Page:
The Leadership Project: Dr. Dick Krajczar
In the first installment of The Leadership Project I had the opportunity to interview Dr. Dick Krajczar, the Executive Director of the East Asia Regional Council of Schools, better known as EARCOS. Dr. Krajczar generously discussed a number of topics regarding international education for over an hour, and not surprisingly had much to say about this quickly growing field.
After over 40 years in international education which included assignments in Afghanistan, Syria, Jordan and Malaysia, it’s obvious that Dr. K has seen international Ed change in many way. “[When] many people started in these schools they generally would come for maybe two or three years…then they’d go home…because it wasn’t as easy to make international education a professional career opportunity.” Certainly the rise in professionalism amongst teachers and administrators has led to a flip in relations between international schools and schools in the states and other developed nations. “[As international] schools get more sophisticated and more refined…many of us [school leaders] feel that we are working in the best schools and we would be a big help to a lot of the schools back in the US or other countries.”
Where as budget crises and low student performance has been common in the states, international schools, especially in Asia, are performing at high levels and continue to spring up all over the region. When asked whether this was a bubble, Dr. K explained, “many schools will survive because…[only] 12 years ago in China there were only 20 international schools and today there are over 200. With the economy booming in China and with so many international companies doing business there, the end is not in sight…and the same thing is happening in other countries such as Vietnam, Thailand and India.”
Dr. K was hesitant to guess what areas or schools we’ll be talking about in 10 years, saying it all depends on “what the economic environment is…if I could forecast the economic environment for the next ten years I’d be a very wealthy person.” However, he did point out that new and opening markets like that in Myanmar could explode if the government allows it.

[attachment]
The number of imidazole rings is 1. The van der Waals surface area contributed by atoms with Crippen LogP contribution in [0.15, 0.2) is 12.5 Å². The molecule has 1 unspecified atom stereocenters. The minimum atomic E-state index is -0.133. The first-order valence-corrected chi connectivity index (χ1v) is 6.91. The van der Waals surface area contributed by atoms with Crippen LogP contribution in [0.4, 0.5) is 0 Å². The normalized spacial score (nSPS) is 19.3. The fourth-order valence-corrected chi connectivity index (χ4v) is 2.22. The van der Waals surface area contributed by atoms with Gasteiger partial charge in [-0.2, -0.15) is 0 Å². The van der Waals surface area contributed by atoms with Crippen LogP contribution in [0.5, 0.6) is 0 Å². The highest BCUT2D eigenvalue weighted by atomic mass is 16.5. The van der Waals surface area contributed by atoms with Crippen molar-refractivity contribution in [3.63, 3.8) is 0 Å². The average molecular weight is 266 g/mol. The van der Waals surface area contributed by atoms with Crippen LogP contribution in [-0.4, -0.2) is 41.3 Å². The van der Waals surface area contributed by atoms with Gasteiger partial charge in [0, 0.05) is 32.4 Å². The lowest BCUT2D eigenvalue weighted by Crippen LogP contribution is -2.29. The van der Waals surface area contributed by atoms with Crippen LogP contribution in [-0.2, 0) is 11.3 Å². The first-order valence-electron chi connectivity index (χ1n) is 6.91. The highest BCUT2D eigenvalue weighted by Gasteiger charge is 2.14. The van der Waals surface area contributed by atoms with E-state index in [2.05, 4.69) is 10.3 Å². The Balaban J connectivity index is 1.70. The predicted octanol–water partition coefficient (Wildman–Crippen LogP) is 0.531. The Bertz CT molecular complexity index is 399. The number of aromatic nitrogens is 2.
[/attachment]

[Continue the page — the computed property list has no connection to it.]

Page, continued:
This is good news for international educators, since as the industry grows so will the opportunity for more people to step into positions of leadership. When asked what key qualities are needed to be a successful leader Dr. K continued to emphasize one trait…trust. “Trust is forever, you break it and you’re done.”
Dr. K went on to say that school leaders must trust the people they’ve hired, “you don’t want to hire people who are clones of you, [instead] it’s best to hire educators who are better than you. Then when you do hire them…you have to listen to them…[and] trust the people you’ve hired [to do their job].” Other traits like being a good listener and being a risk-taker and a team player, are important but they all connect back to your willingness to trust others and be trusted. “You have to allow people to develop and when you…[give] responsibility to someone you’re working with you have to have the guts to hang with them cause sometimes they’ll be right and sometimes they won’t [but either way] you both learn from it.”
So what advice does an experienced Ed leader have for a new generation of international educators? “Don’t wait until your 50 years old to try and be a principal…and try to envision what the classroom is going to look like in 20 years…[this is the big question in education] yet we keep building the same type of schools.”
A major criticism of the field of education is that it lags behind other industries in innovation and needed skills. If this trend continues, it could mean that the skills needed for the class of 2030 won’t be fully realized in the classroom until 2040 or later. Hopefully international education can “buck this trend,” as it continues to place more emphasis on innovation and new ideas.
However, Dr. K pointed out that many new schools, in a hope to encourage innovation have introduced new programs but failed to deliver the training and support needed to the teachers. Citing the trend in 1:1 laptop programs started in many new schools, Dr. K explained, “A piece of hardware should be the last thing a teacher gets, the first is training.”
Dr. K clearly demonstrated that from his unique vantage point as EARCOS Executive Director that the international education industry is not fading away, and as schools and community continue to develop it’s very likely that the next generation of world leaders will come from these classrooms.
Dr. Krajczar gave some recommendations for whom to interview next, but I also want to hear your suggestions. Post a message or send me an email to nominate the ed leader you believe is gifted at leading schools or grade levels and developing talent.